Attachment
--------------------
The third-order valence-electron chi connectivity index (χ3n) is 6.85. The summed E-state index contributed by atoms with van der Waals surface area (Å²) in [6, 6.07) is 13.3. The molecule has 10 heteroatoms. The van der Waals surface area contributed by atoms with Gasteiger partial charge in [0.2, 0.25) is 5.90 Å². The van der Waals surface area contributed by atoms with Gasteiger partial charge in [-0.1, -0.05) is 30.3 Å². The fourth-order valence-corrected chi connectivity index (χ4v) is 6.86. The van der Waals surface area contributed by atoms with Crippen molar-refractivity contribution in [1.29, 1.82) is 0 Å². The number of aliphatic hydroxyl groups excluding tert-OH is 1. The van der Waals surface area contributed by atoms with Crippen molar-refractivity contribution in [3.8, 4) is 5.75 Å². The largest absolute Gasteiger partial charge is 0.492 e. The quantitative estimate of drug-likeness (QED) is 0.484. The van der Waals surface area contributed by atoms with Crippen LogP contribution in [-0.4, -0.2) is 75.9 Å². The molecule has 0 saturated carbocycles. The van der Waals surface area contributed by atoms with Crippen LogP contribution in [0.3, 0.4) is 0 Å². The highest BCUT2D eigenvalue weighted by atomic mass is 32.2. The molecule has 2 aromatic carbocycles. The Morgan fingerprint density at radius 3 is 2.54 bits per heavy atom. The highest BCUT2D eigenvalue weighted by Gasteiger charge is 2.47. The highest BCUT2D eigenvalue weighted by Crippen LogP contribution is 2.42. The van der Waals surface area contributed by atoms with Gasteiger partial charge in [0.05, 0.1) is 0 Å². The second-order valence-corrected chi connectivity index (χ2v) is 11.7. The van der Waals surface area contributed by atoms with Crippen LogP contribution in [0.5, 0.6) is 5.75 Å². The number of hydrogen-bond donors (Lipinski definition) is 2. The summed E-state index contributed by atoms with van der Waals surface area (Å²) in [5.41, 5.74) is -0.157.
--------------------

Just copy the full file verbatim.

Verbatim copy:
The third-order valence-electron chi connectivity index (χ3n) is 6.85. The summed E-state index contributed by atoms with van der Waals surface area (Å²) in [6, 6.07) is 13.3. The molecule has 10 heteroatoms. The van der Waals surface area contributed by atoms with Gasteiger partial charge in [0.2, 0.25) is 5.90 Å². The van der Waals surface area contributed by atoms with Gasteiger partial charge in [-0.1, -0.05) is 30.3 Å². The fourth-order valence-corrected chi connectivity index (χ4v) is 6.86. The van der Waals surface area contributed by atoms with Crippen molar-refractivity contribution in [1.29, 1.82) is 0 Å². The number of aliphatic hydroxyl groups excluding tert-OH is 1. The van der Waals surface area contributed by atoms with Crippen molar-refractivity contribution in [3.8, 4) is 5.75 Å². The largest absolute Gasteiger partial charge is 0.492 e. The quantitative estimate of drug-likeness (QED) is 0.484. The van der Waals surface area contributed by atoms with Crippen LogP contribution in [-0.4, -0.2) is 75.9 Å². The molecule has 0 saturated carbocycles. The van der Waals surface area contributed by atoms with Crippen LogP contribution in [0.3, 0.4) is 0 Å². The highest BCUT2D eigenvalue weighted by atomic mass is 32.2. The molecule has 2 aromatic carbocycles. The Morgan fingerprint density at radius 3 is 2.54 bits per heavy atom. The highest BCUT2D eigenvalue weighted by Gasteiger charge is 2.47. The highest BCUT2D eigenvalue weighted by Crippen LogP contribution is 2.42. The van der Waals surface area contributed by atoms with Gasteiger partial charge in [0.05, 0.1) is 0 Å². The second-order valence-corrected chi connectivity index (χ2v) is 11.7. The van der Waals surface area contributed by atoms with Crippen LogP contribution in [0.5, 0.6) is 5.75 Å². The number of hydrogen-bond donors (Lipinski definition) is 2. The summed E-state index contributed by atoms with van der Waals surface area (Å²) in [5.41, 5.74) is -0.157.